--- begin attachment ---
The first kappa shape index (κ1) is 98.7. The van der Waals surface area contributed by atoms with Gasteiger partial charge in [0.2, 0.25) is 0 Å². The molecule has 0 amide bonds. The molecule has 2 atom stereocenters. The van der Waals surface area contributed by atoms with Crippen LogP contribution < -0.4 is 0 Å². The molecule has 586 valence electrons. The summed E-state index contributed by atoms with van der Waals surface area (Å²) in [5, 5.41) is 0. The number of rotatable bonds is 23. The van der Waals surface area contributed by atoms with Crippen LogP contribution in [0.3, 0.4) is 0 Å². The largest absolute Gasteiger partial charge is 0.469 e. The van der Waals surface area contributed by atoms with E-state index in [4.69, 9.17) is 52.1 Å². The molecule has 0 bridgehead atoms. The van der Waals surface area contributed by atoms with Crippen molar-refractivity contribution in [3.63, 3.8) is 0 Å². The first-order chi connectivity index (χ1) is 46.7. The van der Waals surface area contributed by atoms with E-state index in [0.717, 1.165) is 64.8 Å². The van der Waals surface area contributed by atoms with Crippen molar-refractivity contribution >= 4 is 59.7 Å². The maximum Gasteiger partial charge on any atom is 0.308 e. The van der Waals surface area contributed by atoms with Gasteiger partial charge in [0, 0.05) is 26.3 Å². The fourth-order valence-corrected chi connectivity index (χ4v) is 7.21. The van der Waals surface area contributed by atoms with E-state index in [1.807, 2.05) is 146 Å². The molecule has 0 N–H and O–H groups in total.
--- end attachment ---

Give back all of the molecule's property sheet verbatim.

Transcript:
The first kappa shape index (κ1) is 98.7. The van der Waals surface area contributed by atoms with Gasteiger partial charge in [0.2, 0.25) is 0 Å². The molecule has 0 amide bonds. The molecule has 2 atom stereocenters. The van der Waals surface area contributed by atoms with Crippen LogP contribution < -0.4 is 0 Å². The molecule has 586 valence electrons. The summed E-state index contributed by atoms with van der Waals surface area (Å²) in [5, 5.41) is 0. The number of rotatable bonds is 23. The van der Waals surface area contributed by atoms with Crippen LogP contribution in [0.3, 0.4) is 0 Å². The largest absolute Gasteiger partial charge is 0.469 e. The van der Waals surface area contributed by atoms with E-state index in [4.69, 9.17) is 52.1 Å². The molecule has 0 bridgehead atoms. The van der Waals surface area contributed by atoms with Crippen molar-refractivity contribution in [3.63, 3.8) is 0 Å². The first-order chi connectivity index (χ1) is 46.7. The van der Waals surface area contributed by atoms with E-state index in [0.717, 1.165) is 64.8 Å². The van der Waals surface area contributed by atoms with Crippen molar-refractivity contribution >= 4 is 59.7 Å². The maximum Gasteiger partial charge on any atom is 0.308 e. The van der Waals surface area contributed by atoms with Gasteiger partial charge in [0, 0.05) is 26.3 Å². The fourth-order valence-corrected chi connectivity index (χ4v) is 7.21. The van der Waals surface area contributed by atoms with E-state index in [1.807, 2.05) is 146 Å². The molecule has 0 N–H and O–H groups in total.